This week covered the stages of spiritual growth, the basic characteristics and needs of each stage, and key phrases people in each stage may say. This week was very helpful to me in showing that discipleship is a process, and just because someone has yet to mature beyond a certain stage, it doesn’t mean that they do not know Jesus. I also learned where I was in this process, and that even though I may mostly be in one stage, I can still have moments where I may say or do things from a previous stage or even the next stage. I am still a flawed person in the process of growing, changing, and becoming, and just because I grow, it doesn’t mean I won’t have a bad day, or selfish moments, or a bad attitude at times.
We were cautioned to not fall into the trap of comparing levels of spiritual maturity, and also cautioned to not mistake Bible knowledge, years of church attendance, age, education, etc., for spiritual maturity. This is a guide to help me discern where people may be in their process based on a relationship with them, in order to help them continue growing. It’s a tool for growth, not a weapon for judgment.
Stage Three: The Spiritual Child
The apostle Paul clearly modeled intentional investment in other believers. I must get personally and intentionally involved in the lives of others. And I have to understand that it may get messy and I may get hurt.
You are witnesses, and so is God, of how holy, righteous and blameless we were among you who believed. For you know that we dealt with each of you as a father deals with his own children, encouraging, comforting and urging you to live lives worthy of God, who calls you into His kingdom and glory. – I Thessalonians 2:10-12
Paul, an apostle of Christ Jesus by the command of God our Savior and of Christ Jesus our hope, to Timothy my true son in the faith: Grace, mercy and peace from God the Father and Christ Jesus our Lord. – I Timothy 1:1-2
Although in Christ I could be bold and order you to do what you ought to do, yet I appeal to you on the basis of love. I then, as Paul – an old man and now also a prisoner of Christ Jesus – I appeal to you for my son Onesimus, who became my son while I was in chains. Formerly he was useless to you, but now he has become useful both to you and to me. – Philemon 1:8-11
Spiritual children are characterized by self-centeredness, idealism, and over- or under-confidence. They must at least have made a basic connection to a spiritual family, and this must be the local church. It cannot be replaced by another group of people.
- Self-centeredness. They behave as if the world revolves around them and their needs. Everything is viewed through a “me” perspective. They are focused on their own needs.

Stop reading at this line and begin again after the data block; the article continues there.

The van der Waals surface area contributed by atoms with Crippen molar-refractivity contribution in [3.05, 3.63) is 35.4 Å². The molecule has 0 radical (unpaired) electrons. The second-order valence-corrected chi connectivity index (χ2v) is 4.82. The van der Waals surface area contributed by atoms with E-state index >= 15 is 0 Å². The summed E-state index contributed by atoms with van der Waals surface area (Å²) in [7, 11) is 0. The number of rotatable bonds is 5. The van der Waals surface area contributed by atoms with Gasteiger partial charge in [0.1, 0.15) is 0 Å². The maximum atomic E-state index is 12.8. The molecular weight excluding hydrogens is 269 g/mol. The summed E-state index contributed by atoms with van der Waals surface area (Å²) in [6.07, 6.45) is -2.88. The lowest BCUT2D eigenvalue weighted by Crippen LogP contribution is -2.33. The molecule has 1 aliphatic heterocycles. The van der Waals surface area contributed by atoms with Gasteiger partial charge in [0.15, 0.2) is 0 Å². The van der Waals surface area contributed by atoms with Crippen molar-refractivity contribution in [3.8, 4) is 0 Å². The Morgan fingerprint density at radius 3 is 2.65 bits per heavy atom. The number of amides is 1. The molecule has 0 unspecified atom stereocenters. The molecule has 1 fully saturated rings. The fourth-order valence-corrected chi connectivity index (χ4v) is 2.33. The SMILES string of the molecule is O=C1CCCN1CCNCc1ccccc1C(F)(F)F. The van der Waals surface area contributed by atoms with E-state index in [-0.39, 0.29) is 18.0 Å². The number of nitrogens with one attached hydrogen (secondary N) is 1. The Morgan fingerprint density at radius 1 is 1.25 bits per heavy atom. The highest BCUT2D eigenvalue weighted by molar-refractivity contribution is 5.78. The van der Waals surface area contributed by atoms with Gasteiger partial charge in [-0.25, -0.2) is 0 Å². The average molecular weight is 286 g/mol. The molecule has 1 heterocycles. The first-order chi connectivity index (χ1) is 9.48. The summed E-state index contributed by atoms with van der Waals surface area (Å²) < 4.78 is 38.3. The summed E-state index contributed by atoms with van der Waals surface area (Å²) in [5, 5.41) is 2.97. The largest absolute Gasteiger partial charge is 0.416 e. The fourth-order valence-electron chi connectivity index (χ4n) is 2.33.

- Idealism. They are black-and-white in their thinking. They are naïve. They apply their idealism to how others should live, and end up disappointed and legalistic, trying to keep up with a list of do’s and don’ts.
- Overconfidence or under-confidence. Their legalism and inability to stick with their list causes them to see-saw back and forth between these extremes. They become overconfident when they keep the rules, leading to pride. They are under-confident when they break the rules, leading to self-loathing and defeat.
Spiritual children may say things like:
- “I believe in Jesus and my church is in the woods, just Him and me.”
- “Who are all these new people coming to our church? The church is getting too big.”
- “I didn’t like the music today. If only they did it like . . .”
- “This church doesn’t meet my needs. It’s time to find another one.”
- “Pastor looked right at me and didn’t even say hello.”
- “You can’t be a Christian if you listen to rock music/watch rated R movies/drink/vote Democrat-Republican-Independent/etc.”
Spiritual children need to be taught who they are in Christ, how to have a relationship with Christ, how to have relationships with other believers, and appropriate expectations concerning other believers. They may also sometimes need a strong dose of truth in love. They need to understand that it isn’t about them. They need people who aren’t afraid to challenge their inward focus.
I can intentionally help spiritual children by modeling behavior that is different, by contradicting – nicely – things they say that are untrue or unhelpful. Sometimes, I might need to boldly tell them they are flat-out wrong. But I need to realize that some people don’t want to mature or grow. I need to pick my battles and move on.
Stage Four: The Spiritual Young Adult
Stage Five: The Spiritual Parent